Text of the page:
Devon boasts two national parks and five Areas of Outstanding Natural Beauty
Things To Do
Visit Dartmoor and try your hand at Letterboxing, a popular treasure-hunt pastime on Dartmoor. Collect stamps along the way to fill your logbook and leave your own trace in the visitor’s book. Or look out for the Dartmoor ponies and watch the ‘pony drifts’, where the animals are rounded up annually for a health check and foaling. Alternatively, go in search of film locations – Dartmoor was used as the location for Steven Spielberg’s film, ‘War Horse’, in addition to being the setting for Conan Doyle’s novel, ‘Hound of the Baskervilles’.
Go cycling in Devon. Hop on the saddle and take a leisurely traffic-free cycle ride along the whole or section of the 180-mile Tarka Trail, a figure of eight route based around Barnstaple and using old railway lines. Or cycle the Devon Coast to Coast cycle route from Ilfracombe to Plymouth.
Try watersports in Devon. Explore the spectacular coastline of the UNESCO English Riviera Geopark on a group canoe trip, searching coves, looking at marine wildlife and geology. Other activities in the Geopark include coasteering, rock climbing, kayaking and kite surfing.
Celebrate British maritime history. Follow the trail of Sir Francis Drake, one of England’s most celebrated maritime heroes, by visiting his former home of Buckland Abbey, and various locations around Plymouth.
Visit Agatha Christie’s house and haunts. Follow the literary trail across Devon discovering the inspirations for more than twenty of her novels, take part in the annual Agatha Christie Festival on the English Riviera, walk the Agatha Christie Mile, visit her former home Greenway, where several of her thrillers were set and even be transported there by vintage bus from Torquay – but keep an eye on the passenger behind you!
When To Visit
The Devon County Show kicks things off in May to get everyone involved with rural activities, while in June it is time for Croyde’s annual GoldCoast Oceanfest, celebrating music and watersports. June also sees the Lord Mayor’s Day in Plymouth, when a carnival atmosphere comes to town.
The skies above Tiverton are filled with hot air in July as the Balloon and Music Festival brings celestial colour, while September offers cerebral matter in the form of the Ocean City Festival in Plymouth, which links the city’s maritime heritage to the arts. Also taking place in September is Torquay’s International Agatha Christie Festival, celebrating the town’s association with the crime writer, as well as the Appledore Book Festival on the north coast. In October, it’s the turn of the south coast with the Plymouth International Book Festival.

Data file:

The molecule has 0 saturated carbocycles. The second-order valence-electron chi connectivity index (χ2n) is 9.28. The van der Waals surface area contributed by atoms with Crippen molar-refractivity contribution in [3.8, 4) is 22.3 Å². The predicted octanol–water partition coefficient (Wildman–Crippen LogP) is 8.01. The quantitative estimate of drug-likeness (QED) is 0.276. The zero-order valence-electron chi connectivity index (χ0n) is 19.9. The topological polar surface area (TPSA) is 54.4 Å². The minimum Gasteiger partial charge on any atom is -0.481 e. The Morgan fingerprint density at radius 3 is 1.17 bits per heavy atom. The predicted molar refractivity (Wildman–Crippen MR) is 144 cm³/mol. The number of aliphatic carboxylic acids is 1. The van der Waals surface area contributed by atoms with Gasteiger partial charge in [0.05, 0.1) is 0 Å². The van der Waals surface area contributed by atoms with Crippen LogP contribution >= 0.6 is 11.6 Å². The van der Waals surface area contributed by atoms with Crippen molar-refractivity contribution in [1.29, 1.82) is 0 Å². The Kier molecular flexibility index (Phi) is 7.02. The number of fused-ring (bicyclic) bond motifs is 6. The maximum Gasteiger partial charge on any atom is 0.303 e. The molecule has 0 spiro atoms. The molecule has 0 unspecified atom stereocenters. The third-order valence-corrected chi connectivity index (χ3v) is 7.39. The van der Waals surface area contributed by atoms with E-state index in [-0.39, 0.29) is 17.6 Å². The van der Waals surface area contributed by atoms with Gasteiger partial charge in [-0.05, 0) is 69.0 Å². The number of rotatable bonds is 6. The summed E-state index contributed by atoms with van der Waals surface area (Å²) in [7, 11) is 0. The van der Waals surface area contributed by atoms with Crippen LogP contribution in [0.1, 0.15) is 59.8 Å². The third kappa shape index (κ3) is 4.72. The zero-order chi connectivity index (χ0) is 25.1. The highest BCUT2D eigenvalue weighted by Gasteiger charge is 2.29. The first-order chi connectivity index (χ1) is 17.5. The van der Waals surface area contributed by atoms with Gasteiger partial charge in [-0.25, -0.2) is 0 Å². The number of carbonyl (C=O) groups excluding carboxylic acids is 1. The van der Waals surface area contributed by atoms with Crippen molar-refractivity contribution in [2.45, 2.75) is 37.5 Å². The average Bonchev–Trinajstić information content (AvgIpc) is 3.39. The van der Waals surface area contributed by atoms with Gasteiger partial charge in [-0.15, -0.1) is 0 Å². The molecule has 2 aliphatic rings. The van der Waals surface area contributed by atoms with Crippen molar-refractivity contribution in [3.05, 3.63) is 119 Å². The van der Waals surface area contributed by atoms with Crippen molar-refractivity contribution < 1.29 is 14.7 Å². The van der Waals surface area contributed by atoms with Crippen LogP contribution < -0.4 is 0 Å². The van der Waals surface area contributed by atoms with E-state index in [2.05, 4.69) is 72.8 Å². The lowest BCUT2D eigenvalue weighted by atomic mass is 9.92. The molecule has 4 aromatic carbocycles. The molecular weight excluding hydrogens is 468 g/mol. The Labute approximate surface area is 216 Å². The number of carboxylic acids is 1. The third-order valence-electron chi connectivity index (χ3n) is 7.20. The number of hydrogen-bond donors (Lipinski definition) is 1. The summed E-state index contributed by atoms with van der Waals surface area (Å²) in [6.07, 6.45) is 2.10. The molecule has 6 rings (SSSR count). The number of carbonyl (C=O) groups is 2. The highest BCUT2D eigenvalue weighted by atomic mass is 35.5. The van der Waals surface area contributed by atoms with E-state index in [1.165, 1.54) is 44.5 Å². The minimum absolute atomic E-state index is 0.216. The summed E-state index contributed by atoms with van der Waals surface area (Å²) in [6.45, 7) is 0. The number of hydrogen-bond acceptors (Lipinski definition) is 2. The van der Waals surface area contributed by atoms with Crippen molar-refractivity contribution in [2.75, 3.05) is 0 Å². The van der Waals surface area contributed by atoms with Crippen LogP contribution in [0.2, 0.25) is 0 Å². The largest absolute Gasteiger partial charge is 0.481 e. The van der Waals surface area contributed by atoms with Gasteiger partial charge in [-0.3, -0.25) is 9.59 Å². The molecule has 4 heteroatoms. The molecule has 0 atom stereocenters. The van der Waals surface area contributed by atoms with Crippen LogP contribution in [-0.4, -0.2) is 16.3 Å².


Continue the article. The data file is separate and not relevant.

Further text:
Finally, for some classic English eccentricity, head to Ottery St Mary on 5 November, where you’ll find burning barrels of tar hoisted aloft through the streets in the annual Tar Barrel Rolling contest!
Naturally, the most popular time to visit Devon is the school summer holidays when weekend roads can become heavily congested.
All of Devon can be accessed using Exeter as a gateway, with the M5, junction 31 connecting with the A38 to South Devon, Plymouth and the southern areas of Dartmoor, the A380 towards the English Riviera and the A30 for the northern areas of Dartmoor. All of these sections of road are dual-carriageway, perfect if you’re towing a caravan.
From the east, the A303 linking to the A30 gives access to the east of Devon and the Jurassic Coast, in addition to connecting with the M5 at junction 29. This is a restricted junction, with access onto the M5 westbound only from the A30.
For North Devon, use the A361 off the M5 junction 27. Parts of this are dual-carriageway, with many speed cameras. There can be traffic delays as the road funnels to a single-lane at Tiverton and also when crossing the River Taw at Barnstaple. The A39 (junction 24 on M5) to North Devon is not recommended for caravans, with steep hills at Porlock (1:4 – although a small, but twisty toll road avoiding the hill runs alongside), Countisbury (1:4) and Barbrook (1:4) – and its fair share of hairpin bends! That said, the A39 is one of the best roads for stunning views of the North Devon coastline and Exmoor when exploring by car without towing.
Roads that run north to south in Devon – even the A-roads – are far from straight and often include steep hills, so if you’re towing a caravan, you have been warned! Devon’s minor roads are beautiful, but hedges are high and the lanes can be single-track, so campsites may have recommended arrival and departure times, so make sure you check prior to travel. Minor roads to the beaches are best avoided on Friday evenings and Sunday evenings, when possible.